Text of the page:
Talent is Never Enough by John Maxwell

2020, book 29: “As a leader, I am always asking myself, Am I helping others make progress? I am vigilant about how I spend my time, with whom I am spending it, how it fits into the bigger picture, and whether it produces results.” — John Maxwell

Finished on May 1, 2020

This book is one that I’ve now read twice and am going through a third time. Each time that I’ve gone through it, I’ve learned new things and have been impacted differently. It’s interesting to learn about patterns and then spend time in real life observing them. There are so many people with incredible potential that honestly don’t make anything of themselves.

It’s like a bird living in a cage. An eagle raised with eagles. It’s like the elephant who grows up with a rope tied to them. By the time that the elephant is fully grown, they are tied to the same rope. It’s always held them before so they mistakenly believe that it would still prevent them from leaving their location in present day. Yet, it could only restrain them if they used a fraction of their strength.

Pg. 17, Cartoonist Charles Schulz offered this comparison: “Life is a ten-speed bike. Most of us have gears we never use.” What are we saving those gears for? It’s not good to travel through life without breaking a sweat. So what’s the problem? Most of the time it’s self-imposed limitations. They limit us as much as real ones. Life is difficult enough as it is. We make it more difficult when we impose additional limitations on ourselves. Industrialist Charles Schwab observed, “When a man has put a limit on what he will do, he has put a limit on what he can do.”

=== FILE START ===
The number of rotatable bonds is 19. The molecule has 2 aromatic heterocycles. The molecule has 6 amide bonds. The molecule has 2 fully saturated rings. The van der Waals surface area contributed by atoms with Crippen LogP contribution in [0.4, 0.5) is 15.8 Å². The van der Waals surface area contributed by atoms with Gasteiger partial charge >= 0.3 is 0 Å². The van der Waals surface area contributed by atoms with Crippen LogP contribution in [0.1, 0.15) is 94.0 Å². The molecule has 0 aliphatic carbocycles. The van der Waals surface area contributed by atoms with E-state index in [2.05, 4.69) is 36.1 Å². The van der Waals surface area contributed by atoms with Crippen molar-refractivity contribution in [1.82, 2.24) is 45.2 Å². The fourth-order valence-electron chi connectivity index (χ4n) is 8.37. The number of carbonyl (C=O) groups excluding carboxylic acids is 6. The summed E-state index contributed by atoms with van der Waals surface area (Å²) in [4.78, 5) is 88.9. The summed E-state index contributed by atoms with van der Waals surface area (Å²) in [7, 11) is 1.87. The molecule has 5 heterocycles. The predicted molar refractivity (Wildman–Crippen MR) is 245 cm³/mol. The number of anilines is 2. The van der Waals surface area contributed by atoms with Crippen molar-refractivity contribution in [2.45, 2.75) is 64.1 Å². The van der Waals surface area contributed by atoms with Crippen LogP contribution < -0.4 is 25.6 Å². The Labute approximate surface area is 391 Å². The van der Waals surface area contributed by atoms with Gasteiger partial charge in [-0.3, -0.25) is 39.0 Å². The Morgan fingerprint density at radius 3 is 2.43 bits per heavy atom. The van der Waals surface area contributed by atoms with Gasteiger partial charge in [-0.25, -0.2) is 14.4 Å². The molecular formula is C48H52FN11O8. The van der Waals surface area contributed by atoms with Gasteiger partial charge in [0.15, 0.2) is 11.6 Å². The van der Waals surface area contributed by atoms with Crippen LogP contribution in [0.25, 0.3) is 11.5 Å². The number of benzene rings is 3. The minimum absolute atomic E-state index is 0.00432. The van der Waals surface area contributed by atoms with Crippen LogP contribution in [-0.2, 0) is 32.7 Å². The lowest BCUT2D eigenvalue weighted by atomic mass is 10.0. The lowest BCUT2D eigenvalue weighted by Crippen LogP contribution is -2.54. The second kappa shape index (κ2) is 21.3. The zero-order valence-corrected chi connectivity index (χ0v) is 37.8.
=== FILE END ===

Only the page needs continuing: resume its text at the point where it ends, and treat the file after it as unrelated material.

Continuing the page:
Execute execute execute. I don’t know how many people can say this in how many different ways before it’s fully ingrained in the heads of everyone. I used to think about procrastinating — but I often remind myself that my world won’t move until I do. Only the results matter. Nobody sees the practice — everyone sees the execution… or lack of it.

Pg. 51, Successful people initiate — and they follow through.

There is no explanation or elaboration that could do justice for the simplicity of the following segment. Which are you? Do you try to cut corners? When you’re paving a new road, if you cut corners, you knock yourself down at the knees.

Pg. 55, When it comes to initiative, there are really only four kinds of people:

1. People who do the right thing without being told
2. People who do the right thing when told
3. People who do the right then when told more than once
4. People who never do the right thing, no matter what
Anyone who wants to become a talent-plus person needs to become the first kind of person.

This is echoed by countless countless people. I see it all the time now. I’ve been part of the hiring for numerous people and it has become evident that those who are most successful are those who displayed tangible success in the past and exhibited strong characteristics of success in the future also.

Pg. 57, Tom Golisano, founder of Paychex, Inc., offered this considered opinion: “I believe you don’t motivate people. What you do is hire motivated people, then make sure you don’t demotivate them.”